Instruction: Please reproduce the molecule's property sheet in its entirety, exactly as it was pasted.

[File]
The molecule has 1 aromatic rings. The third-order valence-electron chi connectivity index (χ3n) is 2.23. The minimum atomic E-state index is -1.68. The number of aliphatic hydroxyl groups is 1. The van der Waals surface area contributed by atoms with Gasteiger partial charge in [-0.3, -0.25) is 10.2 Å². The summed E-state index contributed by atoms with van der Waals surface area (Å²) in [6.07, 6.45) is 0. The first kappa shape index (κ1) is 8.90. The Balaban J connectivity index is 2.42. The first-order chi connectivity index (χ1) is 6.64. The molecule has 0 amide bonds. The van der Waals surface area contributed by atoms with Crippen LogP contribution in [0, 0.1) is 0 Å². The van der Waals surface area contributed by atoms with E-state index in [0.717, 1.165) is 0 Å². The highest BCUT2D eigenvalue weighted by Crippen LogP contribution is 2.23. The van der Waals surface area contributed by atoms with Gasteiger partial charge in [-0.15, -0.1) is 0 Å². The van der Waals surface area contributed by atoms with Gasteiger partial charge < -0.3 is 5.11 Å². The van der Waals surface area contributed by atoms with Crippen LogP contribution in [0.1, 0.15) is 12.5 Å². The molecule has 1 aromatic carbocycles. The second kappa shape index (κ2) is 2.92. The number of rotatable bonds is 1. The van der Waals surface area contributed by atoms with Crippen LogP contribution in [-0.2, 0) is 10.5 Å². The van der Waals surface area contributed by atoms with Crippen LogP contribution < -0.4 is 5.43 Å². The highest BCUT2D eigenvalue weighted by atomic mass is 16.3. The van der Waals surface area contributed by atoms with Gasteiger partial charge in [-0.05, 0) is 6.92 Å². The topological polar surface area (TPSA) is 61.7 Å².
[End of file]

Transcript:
The molecule has 1 aromatic rings. The third-order valence-electron chi connectivity index (χ3n) is 2.23. The minimum atomic E-state index is -1.68. The number of aliphatic hydroxyl groups is 1. The van der Waals surface area contributed by atoms with Gasteiger partial charge in [-0.3, -0.25) is 10.2 Å². The summed E-state index contributed by atoms with van der Waals surface area (Å²) in [6.07, 6.45) is 0. The first kappa shape index (κ1) is 8.90. The Balaban J connectivity index is 2.42. The first-order chi connectivity index (χ1) is 6.64. The molecule has 0 amide bonds. The van der Waals surface area contributed by atoms with Crippen LogP contribution in [0, 0.1) is 0 Å². The van der Waals surface area contributed by atoms with E-state index in [0.717, 1.165) is 0 Å². The highest BCUT2D eigenvalue weighted by Crippen LogP contribution is 2.23. The van der Waals surface area contributed by atoms with Gasteiger partial charge in [-0.15, -0.1) is 0 Å². The van der Waals surface area contributed by atoms with Gasteiger partial charge < -0.3 is 5.11 Å². The van der Waals surface area contributed by atoms with Crippen LogP contribution in [0.1, 0.15) is 12.5 Å². The molecule has 1 aromatic carbocycles. The second kappa shape index (κ2) is 2.92. The number of rotatable bonds is 1. The van der Waals surface area contributed by atoms with Crippen LogP contribution in [-0.2, 0) is 10.5 Å². The van der Waals surface area contributed by atoms with Crippen LogP contribution < -0.4 is 5.43 Å². The highest BCUT2D eigenvalue weighted by atomic mass is 16.3. The van der Waals surface area contributed by atoms with Gasteiger partial charge in [-0.05, 0) is 6.92 Å². The topological polar surface area (TPSA) is 61.7 Å².